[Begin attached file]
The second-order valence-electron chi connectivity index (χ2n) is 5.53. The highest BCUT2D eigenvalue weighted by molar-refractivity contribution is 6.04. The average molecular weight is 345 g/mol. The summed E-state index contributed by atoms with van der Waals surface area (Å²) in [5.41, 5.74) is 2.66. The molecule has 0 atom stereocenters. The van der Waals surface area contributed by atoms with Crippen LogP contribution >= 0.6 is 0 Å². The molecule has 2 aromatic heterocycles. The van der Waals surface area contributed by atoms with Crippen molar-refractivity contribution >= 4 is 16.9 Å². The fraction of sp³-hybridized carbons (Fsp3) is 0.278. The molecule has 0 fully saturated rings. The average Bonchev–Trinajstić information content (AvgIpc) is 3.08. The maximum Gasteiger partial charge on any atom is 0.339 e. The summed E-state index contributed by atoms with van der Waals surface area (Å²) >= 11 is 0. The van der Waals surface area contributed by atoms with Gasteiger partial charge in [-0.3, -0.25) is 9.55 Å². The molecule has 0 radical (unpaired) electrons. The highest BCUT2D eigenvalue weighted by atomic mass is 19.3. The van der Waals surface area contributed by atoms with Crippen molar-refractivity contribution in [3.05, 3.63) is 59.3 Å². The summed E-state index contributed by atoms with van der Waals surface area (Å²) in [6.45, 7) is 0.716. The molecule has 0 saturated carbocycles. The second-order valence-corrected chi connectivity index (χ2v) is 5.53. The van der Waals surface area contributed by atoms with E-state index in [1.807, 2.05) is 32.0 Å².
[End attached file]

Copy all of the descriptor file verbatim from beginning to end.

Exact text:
The second-order valence-electron chi connectivity index (χ2n) is 5.53. The highest BCUT2D eigenvalue weighted by molar-refractivity contribution is 6.04. The average molecular weight is 345 g/mol. The summed E-state index contributed by atoms with van der Waals surface area (Å²) in [5.41, 5.74) is 2.66. The molecule has 0 atom stereocenters. The van der Waals surface area contributed by atoms with Crippen LogP contribution >= 0.6 is 0 Å². The molecule has 2 aromatic heterocycles. The van der Waals surface area contributed by atoms with Crippen molar-refractivity contribution >= 4 is 16.9 Å². The fraction of sp³-hybridized carbons (Fsp3) is 0.278. The molecule has 0 fully saturated rings. The average Bonchev–Trinajstić information content (AvgIpc) is 3.08. The maximum Gasteiger partial charge on any atom is 0.339 e. The summed E-state index contributed by atoms with van der Waals surface area (Å²) >= 11 is 0. The van der Waals surface area contributed by atoms with Gasteiger partial charge in [-0.3, -0.25) is 9.55 Å². The molecule has 0 radical (unpaired) electrons. The highest BCUT2D eigenvalue weighted by atomic mass is 19.3. The van der Waals surface area contributed by atoms with Crippen molar-refractivity contribution in [3.05, 3.63) is 59.3 Å². The summed E-state index contributed by atoms with van der Waals surface area (Å²) in [6.45, 7) is 0.716. The molecule has 0 saturated carbocycles. The second-order valence-corrected chi connectivity index (χ2v) is 5.53. The van der Waals surface area contributed by atoms with E-state index in [1.807, 2.05) is 32.0 Å².